«VIRTUAL K-12 LEADERSHIP: A POSTMODERN PARADIGM by Tommy N. Tucker A Dissertation Submitted to the Faculty of The College of Education In Partial ...»
The work of an intellectual is not to mold the political will of others; it is, through the analyses that he does in his own field, to re-examine evidence and assumptions, to shake up habitual ways of working and thinking, to dissipate conventional familiarities, to re-evaluate rules and institutions and to participate in the formation of a political will (where he has his role as citizen to play). (Foucault, 1989, pp. 305-306) The purpose of this study has been to answer the question “Is virtual K-12 leadership the same as traditional K-12 leadership?” Through the mechanisms of a modified Delphi procedure and targeted interviews, teachers and leaders of virtual K-12 programs and researchers engaged in research of virtual K-12 schools were asked a variety of questions to probe the similarities and differences between leadership in these domains. In other words, are the qualities, characteristics, and necessary skillsets of good leaders always the same, regardless of context?
These questions are important. As virtual K-12 education continues to grow and occupy a larger position in the K-12 educational landscape, the question of leadership competencies for virtual leaders becomes increasingly relevant. Diamond and Pisapia (2009) suggest that virtual K-12 leaders “must be informed and prepared with strategic plans equal to the foreseeable challenges they will encounter” (p. 12).
If “leadership is leadership,” then the pool of candidates for virtual leadership is the same pool of leaders available for traditional K-12 service. On the other hand, if the contextual differences of virtual K-12 education require a unique skillset and mindset for successful leadership, then identifying those unique qualities is critical to preparing and recruiting successful leaders for virtual schools.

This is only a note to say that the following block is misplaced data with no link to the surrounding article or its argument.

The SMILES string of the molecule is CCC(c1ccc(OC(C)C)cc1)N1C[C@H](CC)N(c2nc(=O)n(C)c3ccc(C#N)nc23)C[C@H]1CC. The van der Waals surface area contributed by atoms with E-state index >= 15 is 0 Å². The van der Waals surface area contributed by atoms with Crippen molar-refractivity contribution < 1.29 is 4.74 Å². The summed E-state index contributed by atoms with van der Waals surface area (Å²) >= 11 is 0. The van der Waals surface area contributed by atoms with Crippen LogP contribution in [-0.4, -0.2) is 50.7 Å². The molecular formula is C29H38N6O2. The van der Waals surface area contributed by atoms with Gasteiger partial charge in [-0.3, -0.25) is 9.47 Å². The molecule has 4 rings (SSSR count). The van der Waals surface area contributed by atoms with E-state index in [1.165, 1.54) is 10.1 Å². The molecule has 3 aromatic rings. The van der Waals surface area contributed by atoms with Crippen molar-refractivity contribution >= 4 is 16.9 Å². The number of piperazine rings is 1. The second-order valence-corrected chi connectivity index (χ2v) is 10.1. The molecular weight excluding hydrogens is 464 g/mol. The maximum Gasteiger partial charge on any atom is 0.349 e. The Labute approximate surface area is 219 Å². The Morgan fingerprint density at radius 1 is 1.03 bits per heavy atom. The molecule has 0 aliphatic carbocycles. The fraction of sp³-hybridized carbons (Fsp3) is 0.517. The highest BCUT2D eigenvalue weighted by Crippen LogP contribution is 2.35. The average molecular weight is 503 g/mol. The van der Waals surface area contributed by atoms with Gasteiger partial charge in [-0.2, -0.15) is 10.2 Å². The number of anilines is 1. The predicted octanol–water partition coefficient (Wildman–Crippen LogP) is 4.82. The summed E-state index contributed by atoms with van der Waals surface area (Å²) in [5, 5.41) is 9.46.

Virtual K-12 Leadership Today This study provides insight into the similarities and differences between traditional K-12 leadership and virtual K-12 leadership, as it is currently practiced. Some research on the possible efficacy of transformational leadership practices in combination with instructional leadership practices was presented. The actual efficacy of these practices in the virtual context is left to future research to examine.
This study has revealed comparative aspects of virtual K-12 leadership as it is today. Using a Delphi survey, a semantic differential survey, and practitioner interviews, a number of differences and similarities with traditional K-12 leadership were revealed.
Table 4.14 gives a summary of these findings from the three rounds of this study, organized by research question.
Limitations The most significant limitation of this study is that the rapid pace of development in the area of virtual K-12 education creates a greater likelihood that recent innovative research and practices may have been omitted and, therefore, not considered. Another significant limitation encountered was that varied organizational structures, job responsibilities, and inconsistent titles may have affected the consistency of the virtual Kleader sample. Other potential limitations concerning the Delphi-implementation and the postmodern search for dissensus (enumerated in chapter three) are thought to be less significant to the findings of the study.